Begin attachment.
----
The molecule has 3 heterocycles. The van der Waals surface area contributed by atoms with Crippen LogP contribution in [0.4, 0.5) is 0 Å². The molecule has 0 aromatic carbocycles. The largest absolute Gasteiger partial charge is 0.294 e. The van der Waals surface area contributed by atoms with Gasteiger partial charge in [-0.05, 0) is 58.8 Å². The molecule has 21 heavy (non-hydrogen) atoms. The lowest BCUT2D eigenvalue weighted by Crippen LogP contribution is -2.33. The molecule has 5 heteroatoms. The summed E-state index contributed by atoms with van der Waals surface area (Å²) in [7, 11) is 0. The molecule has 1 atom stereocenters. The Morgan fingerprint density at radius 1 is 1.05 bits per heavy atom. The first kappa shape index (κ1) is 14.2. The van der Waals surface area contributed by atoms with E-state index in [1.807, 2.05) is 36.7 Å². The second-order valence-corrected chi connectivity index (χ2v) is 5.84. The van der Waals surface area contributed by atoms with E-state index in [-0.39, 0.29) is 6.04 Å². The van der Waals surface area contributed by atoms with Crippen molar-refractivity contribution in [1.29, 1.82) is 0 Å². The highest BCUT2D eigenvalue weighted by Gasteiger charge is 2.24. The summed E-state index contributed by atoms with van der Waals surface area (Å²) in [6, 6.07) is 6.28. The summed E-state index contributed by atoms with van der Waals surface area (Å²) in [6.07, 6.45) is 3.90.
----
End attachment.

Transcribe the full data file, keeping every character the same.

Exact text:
The molecule has 3 heterocycles. The van der Waals surface area contributed by atoms with Crippen LogP contribution in [0.4, 0.5) is 0 Å². The molecule has 0 aromatic carbocycles. The largest absolute Gasteiger partial charge is 0.294 e. The van der Waals surface area contributed by atoms with Gasteiger partial charge in [-0.05, 0) is 58.8 Å². The molecule has 21 heavy (non-hydrogen) atoms. The lowest BCUT2D eigenvalue weighted by Crippen LogP contribution is -2.33. The molecule has 5 heteroatoms. The summed E-state index contributed by atoms with van der Waals surface area (Å²) in [7, 11) is 0. The molecule has 1 atom stereocenters. The Morgan fingerprint density at radius 1 is 1.05 bits per heavy atom. The first kappa shape index (κ1) is 14.2. The van der Waals surface area contributed by atoms with E-state index in [1.807, 2.05) is 36.7 Å². The second-order valence-corrected chi connectivity index (χ2v) is 5.84. The van der Waals surface area contributed by atoms with E-state index in [-0.39, 0.29) is 6.04 Å². The van der Waals surface area contributed by atoms with Crippen molar-refractivity contribution in [1.29, 1.82) is 0 Å². The highest BCUT2D eigenvalue weighted by Gasteiger charge is 2.24. The summed E-state index contributed by atoms with van der Waals surface area (Å²) in [6, 6.07) is 6.28. The summed E-state index contributed by atoms with van der Waals surface area (Å²) in [6.07, 6.45) is 3.90.